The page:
Avatar: The Last Airbender

A greeting from our childhoods


Aya Kasim, Staff Writer

As of May 15, Avatar: The Last Airbender found itself, with full 3-season wisdom and grandeur, on Netflix. Finally! Personally, I like to believe our generation has me to thank for this gift, that the dozens of requests I put in for this show over the years have graciously been accepted; however, deep down I know that is not true. In actuality, this sudden offering from the Netflix corporate gods was strategically planned as ever. Later this year, production will begin on a live-action remake of Avatar. The show, by its original creators, will be made new with modern cinematography. But wait, that is many tomorrows from now. Today, we relive our childhoods. 

Avatar was special. Avatar was never done before. Avatar is still what it is today.  

Too often when rewatching a childhood favorite, we find the cracks in our past perception; we realize that the plot is predictable, the dialogue nothing too special, or the visuals unimpressive. However, none of that can be said about this show. Even 15 years after its premiere, it still does not disappoint. Rewatching it now, I feel like a small child again. The action scenes still excite, the plot intrigues, and the characters are just as lovable as before. I began episode one knowing the ending of episode 61, recalling all that will transpire, but the show still shocks me with its intricacy.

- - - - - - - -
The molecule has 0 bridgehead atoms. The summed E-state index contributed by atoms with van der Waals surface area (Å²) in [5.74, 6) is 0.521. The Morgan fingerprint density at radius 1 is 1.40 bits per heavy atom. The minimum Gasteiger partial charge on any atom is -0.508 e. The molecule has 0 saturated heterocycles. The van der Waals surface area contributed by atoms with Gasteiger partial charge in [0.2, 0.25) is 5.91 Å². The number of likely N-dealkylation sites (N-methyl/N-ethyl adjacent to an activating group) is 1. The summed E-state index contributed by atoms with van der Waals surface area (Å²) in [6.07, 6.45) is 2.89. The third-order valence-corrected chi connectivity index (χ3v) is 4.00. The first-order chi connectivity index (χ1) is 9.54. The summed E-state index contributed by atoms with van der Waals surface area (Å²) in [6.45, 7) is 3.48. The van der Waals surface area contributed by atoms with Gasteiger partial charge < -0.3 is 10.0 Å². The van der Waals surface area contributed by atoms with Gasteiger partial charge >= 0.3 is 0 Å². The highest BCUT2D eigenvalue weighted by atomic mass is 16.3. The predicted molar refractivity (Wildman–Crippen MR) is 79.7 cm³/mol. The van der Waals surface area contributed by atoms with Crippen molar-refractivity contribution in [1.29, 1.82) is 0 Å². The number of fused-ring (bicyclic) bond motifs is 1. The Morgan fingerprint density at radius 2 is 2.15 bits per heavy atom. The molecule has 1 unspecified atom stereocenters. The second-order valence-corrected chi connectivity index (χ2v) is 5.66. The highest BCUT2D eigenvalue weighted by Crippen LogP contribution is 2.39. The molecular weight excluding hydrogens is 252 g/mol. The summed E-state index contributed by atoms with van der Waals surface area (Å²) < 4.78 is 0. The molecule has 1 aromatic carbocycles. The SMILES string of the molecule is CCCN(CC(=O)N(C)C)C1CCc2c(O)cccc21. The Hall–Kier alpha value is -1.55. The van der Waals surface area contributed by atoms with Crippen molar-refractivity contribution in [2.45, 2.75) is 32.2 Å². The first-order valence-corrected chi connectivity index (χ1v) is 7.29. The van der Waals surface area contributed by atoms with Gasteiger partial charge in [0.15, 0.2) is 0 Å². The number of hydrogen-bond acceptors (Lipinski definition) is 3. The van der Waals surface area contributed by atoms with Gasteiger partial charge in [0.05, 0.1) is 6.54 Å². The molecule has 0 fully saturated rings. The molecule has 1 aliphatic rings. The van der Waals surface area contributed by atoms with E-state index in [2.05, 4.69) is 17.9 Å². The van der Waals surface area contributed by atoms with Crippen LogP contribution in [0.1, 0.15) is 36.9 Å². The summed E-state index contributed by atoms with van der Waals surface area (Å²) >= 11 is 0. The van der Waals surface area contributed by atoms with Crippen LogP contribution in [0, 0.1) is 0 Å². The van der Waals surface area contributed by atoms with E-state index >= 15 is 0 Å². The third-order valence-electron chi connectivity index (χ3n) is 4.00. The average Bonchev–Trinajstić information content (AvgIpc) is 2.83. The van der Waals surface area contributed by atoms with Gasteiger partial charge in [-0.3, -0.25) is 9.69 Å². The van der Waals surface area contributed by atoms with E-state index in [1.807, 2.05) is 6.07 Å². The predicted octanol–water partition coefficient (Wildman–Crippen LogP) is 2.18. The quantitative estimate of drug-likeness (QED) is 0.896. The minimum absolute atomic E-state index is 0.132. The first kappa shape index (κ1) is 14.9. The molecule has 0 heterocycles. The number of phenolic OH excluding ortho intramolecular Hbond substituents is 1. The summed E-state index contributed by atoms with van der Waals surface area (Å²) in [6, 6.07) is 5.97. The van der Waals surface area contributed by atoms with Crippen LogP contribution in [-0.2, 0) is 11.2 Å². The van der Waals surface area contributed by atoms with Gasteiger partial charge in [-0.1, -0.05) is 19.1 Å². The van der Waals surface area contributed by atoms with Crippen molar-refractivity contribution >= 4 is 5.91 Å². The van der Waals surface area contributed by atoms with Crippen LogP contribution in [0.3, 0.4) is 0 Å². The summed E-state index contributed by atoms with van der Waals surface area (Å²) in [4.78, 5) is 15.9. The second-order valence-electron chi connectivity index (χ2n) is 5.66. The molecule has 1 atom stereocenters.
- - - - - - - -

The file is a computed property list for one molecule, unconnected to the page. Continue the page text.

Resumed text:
Many notable and darn-right classic fantasy shows/movies find their beginnings in novels: The Lord of the Rings, Harry Potter, Game of Thrones, and Hunger Games to name a few. However, Avatar was an idea so powerful that it paved the way in the opposite direction. Beginning as a show, a widely beloved one, it was made into a comic, then granted a movie, and a spin off series. 

With this show, an expectation was set. As mere toddlers and elementary kids, we were introduced to powerful themes such as war, oppression, and genocide through Avatar and taught kind and humane response to such. The show was about a world so different than ours, one of element bending and spirits, but we still adopted lessons from it easily. We learned the importance of all kinds of family, of trust in our being, and of acceptance and unity. Avatar did what art is meant to do; Avatar changed us for the better.  

As I watch the show today, my little sister by my side, unknowing to what is to come and just as immersed as I was years ago, I find I am grateful for the experience and oh so aware of the passing time. My childhood is found between the movement of these scenes just as these scenes are found between the pages of my being.